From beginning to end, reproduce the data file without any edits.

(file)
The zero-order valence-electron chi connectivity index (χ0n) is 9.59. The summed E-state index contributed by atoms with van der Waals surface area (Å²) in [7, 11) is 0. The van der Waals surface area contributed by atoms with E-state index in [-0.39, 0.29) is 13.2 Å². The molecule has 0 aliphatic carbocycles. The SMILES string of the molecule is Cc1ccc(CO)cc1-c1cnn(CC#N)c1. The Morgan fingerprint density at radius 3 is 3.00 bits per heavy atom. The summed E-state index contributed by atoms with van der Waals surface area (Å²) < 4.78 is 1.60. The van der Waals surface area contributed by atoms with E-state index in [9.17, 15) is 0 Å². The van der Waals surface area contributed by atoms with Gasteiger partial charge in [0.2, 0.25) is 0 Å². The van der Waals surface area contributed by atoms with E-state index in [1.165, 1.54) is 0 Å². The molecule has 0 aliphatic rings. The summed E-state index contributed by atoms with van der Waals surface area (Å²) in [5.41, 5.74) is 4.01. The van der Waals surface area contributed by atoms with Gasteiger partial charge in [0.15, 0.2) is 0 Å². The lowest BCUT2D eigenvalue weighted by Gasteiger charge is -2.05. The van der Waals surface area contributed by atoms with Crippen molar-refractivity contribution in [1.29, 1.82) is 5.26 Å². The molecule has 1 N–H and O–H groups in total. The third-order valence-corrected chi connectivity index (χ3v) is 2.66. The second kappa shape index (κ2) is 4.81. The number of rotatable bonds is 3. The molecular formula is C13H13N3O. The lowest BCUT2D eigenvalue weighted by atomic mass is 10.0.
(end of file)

The zero-order valence-electron chi connectivity index (χ0n) is 9.59. The summed E-state index contributed by atoms with van der Waals surface area (Å²) in [7, 11) is 0. The van der Waals surface area contributed by atoms with E-state index in [-0.39, 0.29) is 13.2 Å². The molecule has 0 aliphatic carbocycles. The SMILES string of the molecule is Cc1ccc(CO)cc1-c1cnn(CC#N)c1. The Morgan fingerprint density at radius 3 is 3.00 bits per heavy atom. The summed E-state index contributed by atoms with van der Waals surface area (Å²) < 4.78 is 1.60. The van der Waals surface area contributed by atoms with E-state index in [9.17, 15) is 0 Å². The van der Waals surface area contributed by atoms with Gasteiger partial charge in [0.2, 0.25) is 0 Å². The van der Waals surface area contributed by atoms with E-state index in [1.165, 1.54) is 0 Å². The molecule has 0 aliphatic rings. The summed E-state index contributed by atoms with van der Waals surface area (Å²) in [5.41, 5.74) is 4.01. The van der Waals surface area contributed by atoms with Gasteiger partial charge in [0.15, 0.2) is 0 Å². The lowest BCUT2D eigenvalue weighted by Gasteiger charge is -2.05. The van der Waals surface area contributed by atoms with Crippen molar-refractivity contribution in [1.29, 1.82) is 5.26 Å². The molecule has 1 N–H and O–H groups in total. The third-order valence-corrected chi connectivity index (χ3v) is 2.66. The second kappa shape index (κ2) is 4.81. The number of rotatable bonds is 3. The molecular formula is C13H13N3O. The lowest BCUT2D eigenvalue weighted by atomic mass is 10.0.